Syrian refugees cooking up a storm in Toronto restaurants
Chef hopes Newcomer Kitchen concept spreads to other Toronto restaurants
A unique project cooked up by a Toronto chef is proving the old adage that food is the great unifier.
Newcomer Kitchen is the work of Len Senater, the owner of a popular breakfast and brunch spot on College Street called The Depanneur.
Senater told CBC News he never liked eating in hotels so when he heard about the Syrian refugees stranded in Toronto hotels for weeks at a time, he decided to offer them space in his restaurant kitchen to cook meals for their families.
Syrian refugee moms stuck in hotels use the kitchen <a href="https://twitter.com/TheDepanneur">@TheDepanneur</a> to make food for their families <a href="https://twitter.com/hashtag/newcomerkitchen?src=hash">#newcomerkitchen</a> <a href="https://t.co/DzAe6QnCsy">https://t.co/DzAe6QnCsy</a>—@NewcomerKitchen
The goodwill gesture is slowly spreading.
On Wednesday afternoon, Atique Azad, a friend of Senater's who owns Butler's Pantry in Mirvish Village, opened his restaurant's kitchen to several Syrian refugees.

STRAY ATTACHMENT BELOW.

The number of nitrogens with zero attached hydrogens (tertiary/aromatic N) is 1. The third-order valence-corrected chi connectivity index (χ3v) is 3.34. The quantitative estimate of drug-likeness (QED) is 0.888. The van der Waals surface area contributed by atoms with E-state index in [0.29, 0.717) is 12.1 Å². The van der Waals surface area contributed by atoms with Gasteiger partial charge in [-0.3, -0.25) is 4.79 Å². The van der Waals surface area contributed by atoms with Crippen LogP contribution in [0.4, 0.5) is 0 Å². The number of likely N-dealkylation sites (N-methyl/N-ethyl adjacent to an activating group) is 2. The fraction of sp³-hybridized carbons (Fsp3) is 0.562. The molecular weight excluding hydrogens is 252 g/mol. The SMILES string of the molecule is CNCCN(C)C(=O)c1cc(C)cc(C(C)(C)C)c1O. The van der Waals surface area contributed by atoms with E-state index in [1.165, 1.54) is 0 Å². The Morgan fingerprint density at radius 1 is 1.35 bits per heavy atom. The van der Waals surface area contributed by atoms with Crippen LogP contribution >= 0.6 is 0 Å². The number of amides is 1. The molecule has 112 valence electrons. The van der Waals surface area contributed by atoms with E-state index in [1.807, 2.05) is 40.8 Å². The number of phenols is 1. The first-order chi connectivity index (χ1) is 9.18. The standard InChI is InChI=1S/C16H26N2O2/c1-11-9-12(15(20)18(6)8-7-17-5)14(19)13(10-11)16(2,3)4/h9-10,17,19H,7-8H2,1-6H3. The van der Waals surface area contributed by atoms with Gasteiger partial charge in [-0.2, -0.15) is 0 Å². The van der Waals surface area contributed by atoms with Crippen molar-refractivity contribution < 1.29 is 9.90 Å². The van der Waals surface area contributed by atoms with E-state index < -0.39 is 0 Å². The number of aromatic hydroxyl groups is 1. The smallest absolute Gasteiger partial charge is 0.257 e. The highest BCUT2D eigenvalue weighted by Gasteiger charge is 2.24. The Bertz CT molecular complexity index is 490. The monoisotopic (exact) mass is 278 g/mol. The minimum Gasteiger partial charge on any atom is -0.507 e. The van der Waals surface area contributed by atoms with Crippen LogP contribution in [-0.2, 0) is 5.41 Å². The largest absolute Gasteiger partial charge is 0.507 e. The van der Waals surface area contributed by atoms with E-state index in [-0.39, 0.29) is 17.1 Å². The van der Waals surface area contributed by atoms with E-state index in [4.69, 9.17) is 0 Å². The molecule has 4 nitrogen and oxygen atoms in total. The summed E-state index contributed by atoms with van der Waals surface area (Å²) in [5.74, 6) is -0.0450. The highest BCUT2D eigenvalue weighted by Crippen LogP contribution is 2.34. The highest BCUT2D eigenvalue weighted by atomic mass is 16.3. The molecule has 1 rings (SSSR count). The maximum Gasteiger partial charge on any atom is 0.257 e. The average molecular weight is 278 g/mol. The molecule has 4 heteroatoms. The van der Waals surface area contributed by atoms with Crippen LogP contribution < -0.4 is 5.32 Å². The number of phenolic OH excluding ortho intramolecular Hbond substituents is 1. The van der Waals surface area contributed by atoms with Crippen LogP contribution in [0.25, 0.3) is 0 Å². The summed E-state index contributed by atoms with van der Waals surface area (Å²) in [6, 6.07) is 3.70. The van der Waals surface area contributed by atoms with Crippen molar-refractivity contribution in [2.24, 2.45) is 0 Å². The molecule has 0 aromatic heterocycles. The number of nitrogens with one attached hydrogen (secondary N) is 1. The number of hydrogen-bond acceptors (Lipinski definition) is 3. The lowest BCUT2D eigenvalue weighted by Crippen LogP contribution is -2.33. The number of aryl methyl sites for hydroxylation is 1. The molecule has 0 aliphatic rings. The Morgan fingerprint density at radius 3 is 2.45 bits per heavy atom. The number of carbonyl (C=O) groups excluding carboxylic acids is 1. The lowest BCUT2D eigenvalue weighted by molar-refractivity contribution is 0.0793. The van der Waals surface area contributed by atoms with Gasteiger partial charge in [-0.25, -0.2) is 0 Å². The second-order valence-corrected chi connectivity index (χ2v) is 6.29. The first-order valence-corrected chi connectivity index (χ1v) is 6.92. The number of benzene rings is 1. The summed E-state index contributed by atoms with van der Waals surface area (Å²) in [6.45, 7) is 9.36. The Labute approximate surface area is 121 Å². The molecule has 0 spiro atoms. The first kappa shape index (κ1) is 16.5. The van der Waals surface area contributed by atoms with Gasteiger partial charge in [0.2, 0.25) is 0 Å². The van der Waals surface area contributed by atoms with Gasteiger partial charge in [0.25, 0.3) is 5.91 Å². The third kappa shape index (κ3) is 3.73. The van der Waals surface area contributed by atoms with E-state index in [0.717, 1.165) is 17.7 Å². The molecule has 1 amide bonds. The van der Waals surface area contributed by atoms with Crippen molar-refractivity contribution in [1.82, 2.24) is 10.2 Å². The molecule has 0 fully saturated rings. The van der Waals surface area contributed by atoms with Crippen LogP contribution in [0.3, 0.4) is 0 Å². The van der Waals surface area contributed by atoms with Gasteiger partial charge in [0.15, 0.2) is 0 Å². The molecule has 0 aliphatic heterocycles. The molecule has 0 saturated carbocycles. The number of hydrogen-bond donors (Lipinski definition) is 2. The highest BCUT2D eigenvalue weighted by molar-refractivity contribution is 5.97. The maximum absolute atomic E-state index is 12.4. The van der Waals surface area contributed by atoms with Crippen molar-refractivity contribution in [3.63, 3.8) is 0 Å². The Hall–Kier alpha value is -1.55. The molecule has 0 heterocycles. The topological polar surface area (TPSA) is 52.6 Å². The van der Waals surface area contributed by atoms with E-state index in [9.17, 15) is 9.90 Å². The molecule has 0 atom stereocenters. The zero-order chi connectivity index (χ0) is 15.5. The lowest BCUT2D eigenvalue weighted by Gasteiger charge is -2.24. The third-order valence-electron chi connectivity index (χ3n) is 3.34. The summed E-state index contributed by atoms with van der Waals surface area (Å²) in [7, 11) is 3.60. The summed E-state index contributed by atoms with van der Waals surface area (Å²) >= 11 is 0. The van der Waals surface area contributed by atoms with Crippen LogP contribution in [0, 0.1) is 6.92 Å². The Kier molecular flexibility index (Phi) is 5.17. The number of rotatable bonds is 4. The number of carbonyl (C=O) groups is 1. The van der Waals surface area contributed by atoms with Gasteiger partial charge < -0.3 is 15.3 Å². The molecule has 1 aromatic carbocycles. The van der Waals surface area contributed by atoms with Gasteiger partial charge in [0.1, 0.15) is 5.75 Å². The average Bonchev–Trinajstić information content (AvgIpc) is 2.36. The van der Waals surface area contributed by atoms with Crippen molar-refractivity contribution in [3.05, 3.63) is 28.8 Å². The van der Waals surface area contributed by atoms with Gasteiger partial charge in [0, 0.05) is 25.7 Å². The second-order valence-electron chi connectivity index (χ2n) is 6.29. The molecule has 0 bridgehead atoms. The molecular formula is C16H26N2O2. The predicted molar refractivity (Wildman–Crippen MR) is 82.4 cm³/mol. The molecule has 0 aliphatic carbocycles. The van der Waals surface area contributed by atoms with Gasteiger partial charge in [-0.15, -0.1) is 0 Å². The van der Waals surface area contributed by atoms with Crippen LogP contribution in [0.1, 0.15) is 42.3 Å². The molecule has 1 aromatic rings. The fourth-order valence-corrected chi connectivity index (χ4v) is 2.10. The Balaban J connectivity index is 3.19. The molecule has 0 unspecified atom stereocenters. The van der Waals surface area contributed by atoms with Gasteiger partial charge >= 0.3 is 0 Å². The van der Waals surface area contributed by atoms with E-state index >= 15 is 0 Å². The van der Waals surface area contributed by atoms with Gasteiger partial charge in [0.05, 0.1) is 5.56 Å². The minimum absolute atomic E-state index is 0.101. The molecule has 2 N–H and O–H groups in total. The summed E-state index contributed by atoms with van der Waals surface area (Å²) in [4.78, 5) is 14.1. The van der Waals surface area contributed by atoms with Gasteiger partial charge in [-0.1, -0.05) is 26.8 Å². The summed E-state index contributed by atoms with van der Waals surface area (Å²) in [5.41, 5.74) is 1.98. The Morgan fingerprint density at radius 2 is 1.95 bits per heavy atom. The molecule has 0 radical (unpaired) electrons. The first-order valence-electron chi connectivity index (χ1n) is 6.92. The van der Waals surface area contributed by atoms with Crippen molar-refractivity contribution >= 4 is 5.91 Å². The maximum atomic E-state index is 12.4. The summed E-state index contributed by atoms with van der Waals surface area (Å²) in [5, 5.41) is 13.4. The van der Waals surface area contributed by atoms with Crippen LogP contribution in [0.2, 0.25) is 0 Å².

Zubaida Hageesa, a 73-year-old grandmother, has wholeheartedly embraced the idea.
Married at age 15, the mother of 11 has spent a lifetime cooking communally for her family and is the natural leader in the restaurant kitchen.
Senater told CBC News that Newcomer Kitchen has been an eye-opening experience.
He said the tradition of cooking with a large group "is built right into the recipe. There are certain dishes you might not make unless you can get a whole group together.
"I've learned that Syria is not a celebrity chef-led culture; it's understood that the women, the mothers and the grandmothers are real holders of the tradition," he explained. "A lot of that tradition has been held for 100 years or longer and there's an enormouos amount of cultural history and pride and heritage built into these recipes."
Senater said kickstarting Newcomer Kitchen was like "pushing a boulder up a mountain.
"Some of them have never been on a subway or on an escalator. Some of them have many, many kids, and there are childcare requirements. The real challenge hasn't been the food, the food has been the fun and easy part," he said.
With files from Errol Nazareth